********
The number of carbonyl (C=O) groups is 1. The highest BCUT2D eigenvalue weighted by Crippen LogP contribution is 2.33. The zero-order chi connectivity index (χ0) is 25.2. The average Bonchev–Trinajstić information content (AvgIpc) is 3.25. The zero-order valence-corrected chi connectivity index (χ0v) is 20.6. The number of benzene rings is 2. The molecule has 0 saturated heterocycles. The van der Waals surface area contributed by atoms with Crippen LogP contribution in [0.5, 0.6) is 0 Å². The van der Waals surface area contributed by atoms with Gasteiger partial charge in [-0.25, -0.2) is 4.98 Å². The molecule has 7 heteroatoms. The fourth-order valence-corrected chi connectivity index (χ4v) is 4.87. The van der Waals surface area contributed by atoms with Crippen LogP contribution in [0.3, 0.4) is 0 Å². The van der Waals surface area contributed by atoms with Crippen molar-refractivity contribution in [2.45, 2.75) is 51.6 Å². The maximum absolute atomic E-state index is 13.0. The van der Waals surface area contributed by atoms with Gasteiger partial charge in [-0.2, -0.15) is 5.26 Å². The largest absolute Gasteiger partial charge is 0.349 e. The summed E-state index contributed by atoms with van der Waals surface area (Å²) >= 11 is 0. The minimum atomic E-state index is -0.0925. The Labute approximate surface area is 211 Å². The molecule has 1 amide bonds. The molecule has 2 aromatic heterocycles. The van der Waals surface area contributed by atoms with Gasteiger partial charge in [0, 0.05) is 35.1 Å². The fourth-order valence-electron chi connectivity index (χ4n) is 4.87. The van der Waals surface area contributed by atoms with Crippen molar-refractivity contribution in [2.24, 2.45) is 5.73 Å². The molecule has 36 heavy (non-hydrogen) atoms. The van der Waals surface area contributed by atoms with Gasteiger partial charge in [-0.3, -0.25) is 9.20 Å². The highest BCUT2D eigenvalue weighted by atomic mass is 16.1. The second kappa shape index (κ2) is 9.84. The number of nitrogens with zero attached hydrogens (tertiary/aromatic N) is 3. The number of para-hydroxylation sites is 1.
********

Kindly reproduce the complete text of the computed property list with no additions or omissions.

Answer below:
The number of carbonyl (C=O) groups is 1. The highest BCUT2D eigenvalue weighted by Crippen LogP contribution is 2.33. The zero-order chi connectivity index (χ0) is 25.2. The average Bonchev–Trinajstić information content (AvgIpc) is 3.25. The zero-order valence-corrected chi connectivity index (χ0v) is 20.6. The number of benzene rings is 2. The molecule has 0 saturated heterocycles. The van der Waals surface area contributed by atoms with Crippen LogP contribution in [0.5, 0.6) is 0 Å². The van der Waals surface area contributed by atoms with Gasteiger partial charge in [-0.25, -0.2) is 4.98 Å². The molecule has 7 heteroatoms. The fourth-order valence-corrected chi connectivity index (χ4v) is 4.87. The van der Waals surface area contributed by atoms with Crippen LogP contribution in [0.3, 0.4) is 0 Å². The van der Waals surface area contributed by atoms with Crippen molar-refractivity contribution in [2.45, 2.75) is 51.6 Å². The maximum absolute atomic E-state index is 13.0. The van der Waals surface area contributed by atoms with Gasteiger partial charge in [-0.2, -0.15) is 5.26 Å². The largest absolute Gasteiger partial charge is 0.349 e. The summed E-state index contributed by atoms with van der Waals surface area (Å²) >= 11 is 0. The minimum atomic E-state index is -0.0925. The Labute approximate surface area is 211 Å². The molecule has 1 amide bonds. The molecule has 2 aromatic heterocycles. The van der Waals surface area contributed by atoms with Gasteiger partial charge in [0, 0.05) is 35.1 Å². The fourth-order valence-electron chi connectivity index (χ4n) is 4.87. The van der Waals surface area contributed by atoms with Crippen molar-refractivity contribution in [2.24, 2.45) is 5.73 Å². The molecule has 36 heavy (non-hydrogen) atoms. The van der Waals surface area contributed by atoms with Gasteiger partial charge in [-0.3, -0.25) is 9.20 Å². The highest BCUT2D eigenvalue weighted by atomic mass is 16.1. The second kappa shape index (κ2) is 9.84. The number of nitrogens with zero attached hydrogens (tertiary/aromatic N) is 3. The number of para-hydroxylation sites is 1.